The death of Elizabeth Edwards this week leaves three children without their mother, including two children ages 12 and 10. What can the Edwards family and friends do to help them through their grief?

Research by psychoanalysts at the Chicago Institute for Psychoanalysis on The Effects of Early Parent Deaths showed:

The most important thing is to make sure the children have time to grieve, are encouraged to talk about their feelings, and are helped to remember their mom. If that doesn’t happen, the children may wall up emotions and enter an “emotional deep freeze” can keep them from enjoying meaningful personal relationships for the rest of their lives.

To keep that from happening, the family might help keep the parent’s memory alive with photos, stories, and constant reminders of the positive aspects of their relationships.

While losing one’s mother is always painful, some positive may eventually come out of this experience. Analysts have found that if a child has special talents or positive personal traits, those can become accelerated by the death of a parent. Many of the victims of early child-loss turn out to be even more successful than they might have been without that experience.

That’s because these children understand, as few others do, that life is short and it really does end, and you have to get going right away. Also, some children are motivated to work harder to honor that deceased beloved parent.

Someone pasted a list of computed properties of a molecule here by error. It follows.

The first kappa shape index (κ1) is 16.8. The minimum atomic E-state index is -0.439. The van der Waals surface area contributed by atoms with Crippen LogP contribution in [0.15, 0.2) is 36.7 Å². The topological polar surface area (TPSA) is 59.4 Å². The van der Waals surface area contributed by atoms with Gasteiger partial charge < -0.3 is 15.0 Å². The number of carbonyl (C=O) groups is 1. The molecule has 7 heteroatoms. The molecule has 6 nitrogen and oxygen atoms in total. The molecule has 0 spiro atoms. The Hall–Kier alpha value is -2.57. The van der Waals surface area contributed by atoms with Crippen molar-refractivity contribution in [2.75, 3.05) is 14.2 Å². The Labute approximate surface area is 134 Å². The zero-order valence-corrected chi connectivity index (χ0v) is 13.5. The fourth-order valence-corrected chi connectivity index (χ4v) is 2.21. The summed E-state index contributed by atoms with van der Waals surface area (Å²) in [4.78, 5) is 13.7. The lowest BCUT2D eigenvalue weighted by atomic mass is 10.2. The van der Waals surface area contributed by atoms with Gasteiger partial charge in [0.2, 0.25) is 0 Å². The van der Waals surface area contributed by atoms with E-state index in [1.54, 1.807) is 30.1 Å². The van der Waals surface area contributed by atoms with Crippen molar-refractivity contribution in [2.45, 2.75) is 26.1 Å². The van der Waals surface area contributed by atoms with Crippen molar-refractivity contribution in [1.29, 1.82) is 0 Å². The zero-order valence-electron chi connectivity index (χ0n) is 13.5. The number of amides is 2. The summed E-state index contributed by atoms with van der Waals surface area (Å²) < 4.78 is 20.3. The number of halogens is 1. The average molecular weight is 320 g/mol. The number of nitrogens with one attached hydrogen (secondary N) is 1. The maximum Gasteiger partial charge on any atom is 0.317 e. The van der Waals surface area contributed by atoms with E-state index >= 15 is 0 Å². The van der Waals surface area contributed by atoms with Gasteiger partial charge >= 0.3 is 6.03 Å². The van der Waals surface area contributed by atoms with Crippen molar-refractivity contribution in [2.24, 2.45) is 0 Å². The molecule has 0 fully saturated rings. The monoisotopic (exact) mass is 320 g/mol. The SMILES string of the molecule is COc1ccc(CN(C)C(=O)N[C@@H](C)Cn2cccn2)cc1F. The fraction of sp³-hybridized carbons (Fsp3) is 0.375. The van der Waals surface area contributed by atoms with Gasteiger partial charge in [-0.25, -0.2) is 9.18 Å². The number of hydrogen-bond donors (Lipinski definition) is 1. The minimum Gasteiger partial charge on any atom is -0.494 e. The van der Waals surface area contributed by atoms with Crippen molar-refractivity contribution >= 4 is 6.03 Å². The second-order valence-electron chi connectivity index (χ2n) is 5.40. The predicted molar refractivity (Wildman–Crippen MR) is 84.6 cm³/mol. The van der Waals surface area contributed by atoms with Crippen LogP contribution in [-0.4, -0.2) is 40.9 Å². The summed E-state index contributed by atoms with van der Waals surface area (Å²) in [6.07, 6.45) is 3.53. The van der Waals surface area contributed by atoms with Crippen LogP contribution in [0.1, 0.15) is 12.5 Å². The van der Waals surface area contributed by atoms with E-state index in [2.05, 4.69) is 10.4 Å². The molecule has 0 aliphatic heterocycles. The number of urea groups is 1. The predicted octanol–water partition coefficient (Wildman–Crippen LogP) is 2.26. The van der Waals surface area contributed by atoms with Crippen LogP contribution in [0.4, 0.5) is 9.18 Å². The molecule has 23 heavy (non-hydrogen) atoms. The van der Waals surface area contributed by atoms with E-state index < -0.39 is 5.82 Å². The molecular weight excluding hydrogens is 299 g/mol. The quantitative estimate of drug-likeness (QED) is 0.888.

As the analysts explained. “(I)f the child has anything going for him, this trauma often will spur him to go farther and faster than he would have under normal conditions.”

The analysts also agreed that the early death of a parent sometimes makes the child grow up to be even more sensitive to the feelings of others.

The reference material also discusses the anniversary reaction to early parent death, which occurs when the child reaches the age the parent was at the time of death. It can be a fear of suddenly dying, or frightening dreams, or some other manifestation that therapy can help.

Sandra Pesmen,

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Sandra Pesmen

Sandra Pesmen, host of, also writes the weekly DR.JOB column syndicated by Career News Service. A member of The Chicago Journalism Hall of Fame and The University of Illinois Media Alumni Hall of Fame, Ms. Pesmen is author of “DR. JOB’s Complete Career Guide,“ and “Writing for the Media: Public Relations and the Press.” A reporter, features writer and editor, this business journalist was features editor of Crain’s Chicago Business from its inception in 1978 to 1990, when she became corporate features editor for its parent, Crain Communications Inc. She also wrote the monthly Executive Woman column in North Shore magazine in suburban Chicago for many years. Previously, she was a reporter and features writer for the Chicago Daily News.

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